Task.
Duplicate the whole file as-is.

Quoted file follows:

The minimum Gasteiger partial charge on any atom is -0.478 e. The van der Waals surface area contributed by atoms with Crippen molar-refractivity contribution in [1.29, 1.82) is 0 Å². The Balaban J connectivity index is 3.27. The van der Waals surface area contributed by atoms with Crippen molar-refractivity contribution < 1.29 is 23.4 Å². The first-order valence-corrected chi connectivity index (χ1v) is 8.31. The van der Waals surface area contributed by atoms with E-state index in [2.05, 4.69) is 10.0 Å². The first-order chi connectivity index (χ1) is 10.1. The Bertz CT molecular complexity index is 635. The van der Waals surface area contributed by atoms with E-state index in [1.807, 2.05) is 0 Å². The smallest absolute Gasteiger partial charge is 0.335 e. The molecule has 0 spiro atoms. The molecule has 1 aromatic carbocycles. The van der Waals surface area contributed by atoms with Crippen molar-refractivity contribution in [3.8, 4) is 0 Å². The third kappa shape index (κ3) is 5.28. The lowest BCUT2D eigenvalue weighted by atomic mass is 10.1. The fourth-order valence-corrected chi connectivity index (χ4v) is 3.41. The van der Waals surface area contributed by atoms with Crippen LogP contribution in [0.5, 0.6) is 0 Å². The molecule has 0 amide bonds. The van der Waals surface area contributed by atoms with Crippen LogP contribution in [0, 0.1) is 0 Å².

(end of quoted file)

The minimum Gasteiger partial charge on any atom is -0.478 e. The van der Waals surface area contributed by atoms with Crippen molar-refractivity contribution in [1.29, 1.82) is 0 Å². The Balaban J connectivity index is 3.27. The van der Waals surface area contributed by atoms with Crippen molar-refractivity contribution < 1.29 is 23.4 Å². The first-order valence-corrected chi connectivity index (χ1v) is 8.31. The van der Waals surface area contributed by atoms with E-state index in [2.05, 4.69) is 10.0 Å². The first-order chi connectivity index (χ1) is 10.1. The Bertz CT molecular complexity index is 635. The van der Waals surface area contributed by atoms with E-state index in [1.807, 2.05) is 0 Å². The smallest absolute Gasteiger partial charge is 0.335 e. The molecule has 0 spiro atoms. The molecule has 1 aromatic carbocycles. The van der Waals surface area contributed by atoms with Crippen molar-refractivity contribution in [3.8, 4) is 0 Å². The third kappa shape index (κ3) is 5.28. The lowest BCUT2D eigenvalue weighted by atomic mass is 10.1. The fourth-order valence-corrected chi connectivity index (χ4v) is 3.41. The van der Waals surface area contributed by atoms with Crippen LogP contribution in [0.5, 0.6) is 0 Å². The molecule has 0 amide bonds. The van der Waals surface area contributed by atoms with Crippen LogP contribution in [0, 0.1) is 0 Å².